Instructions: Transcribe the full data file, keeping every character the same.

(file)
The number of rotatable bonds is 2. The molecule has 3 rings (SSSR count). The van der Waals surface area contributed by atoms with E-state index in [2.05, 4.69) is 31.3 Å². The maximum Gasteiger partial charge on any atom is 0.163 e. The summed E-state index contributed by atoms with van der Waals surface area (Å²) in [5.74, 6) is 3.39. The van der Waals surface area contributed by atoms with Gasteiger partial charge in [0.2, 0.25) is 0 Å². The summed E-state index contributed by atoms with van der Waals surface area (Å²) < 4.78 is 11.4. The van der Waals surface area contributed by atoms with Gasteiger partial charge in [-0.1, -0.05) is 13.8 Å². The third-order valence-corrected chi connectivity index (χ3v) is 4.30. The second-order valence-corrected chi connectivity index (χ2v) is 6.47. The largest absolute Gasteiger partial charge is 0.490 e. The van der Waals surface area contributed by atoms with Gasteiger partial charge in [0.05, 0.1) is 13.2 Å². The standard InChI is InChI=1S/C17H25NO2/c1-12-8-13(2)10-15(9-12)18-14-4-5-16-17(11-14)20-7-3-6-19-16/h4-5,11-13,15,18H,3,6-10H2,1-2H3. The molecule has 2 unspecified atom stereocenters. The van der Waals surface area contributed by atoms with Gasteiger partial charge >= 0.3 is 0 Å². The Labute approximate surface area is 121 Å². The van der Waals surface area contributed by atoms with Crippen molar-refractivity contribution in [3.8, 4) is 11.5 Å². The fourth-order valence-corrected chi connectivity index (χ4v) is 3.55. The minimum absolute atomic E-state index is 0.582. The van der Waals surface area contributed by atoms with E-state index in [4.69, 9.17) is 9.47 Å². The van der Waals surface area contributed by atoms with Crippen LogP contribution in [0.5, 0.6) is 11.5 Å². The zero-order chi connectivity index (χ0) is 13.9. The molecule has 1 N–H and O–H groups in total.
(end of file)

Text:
The number of rotatable bonds is 2. The molecule has 3 rings (SSSR count). The van der Waals surface area contributed by atoms with E-state index in [2.05, 4.69) is 31.3 Å². The maximum Gasteiger partial charge on any atom is 0.163 e. The summed E-state index contributed by atoms with van der Waals surface area (Å²) in [5.74, 6) is 3.39. The van der Waals surface area contributed by atoms with Gasteiger partial charge in [0.2, 0.25) is 0 Å². The summed E-state index contributed by atoms with van der Waals surface area (Å²) < 4.78 is 11.4. The van der Waals surface area contributed by atoms with Gasteiger partial charge in [-0.1, -0.05) is 13.8 Å². The third-order valence-corrected chi connectivity index (χ3v) is 4.30. The second-order valence-corrected chi connectivity index (χ2v) is 6.47. The largest absolute Gasteiger partial charge is 0.490 e. The van der Waals surface area contributed by atoms with Gasteiger partial charge in [0.05, 0.1) is 13.2 Å². The standard InChI is InChI=1S/C17H25NO2/c1-12-8-13(2)10-15(9-12)18-14-4-5-16-17(11-14)20-7-3-6-19-16/h4-5,11-13,15,18H,3,6-10H2,1-2H3. The molecule has 2 unspecified atom stereocenters. The van der Waals surface area contributed by atoms with Gasteiger partial charge >= 0.3 is 0 Å². The Labute approximate surface area is 121 Å². The van der Waals surface area contributed by atoms with Crippen molar-refractivity contribution in [3.8, 4) is 11.5 Å². The fourth-order valence-corrected chi connectivity index (χ4v) is 3.55. The minimum absolute atomic E-state index is 0.582. The van der Waals surface area contributed by atoms with E-state index in [4.69, 9.17) is 9.47 Å². The van der Waals surface area contributed by atoms with Crippen LogP contribution in [0.5, 0.6) is 11.5 Å². The zero-order chi connectivity index (χ0) is 13.9. The molecule has 1 N–H and O–H groups in total.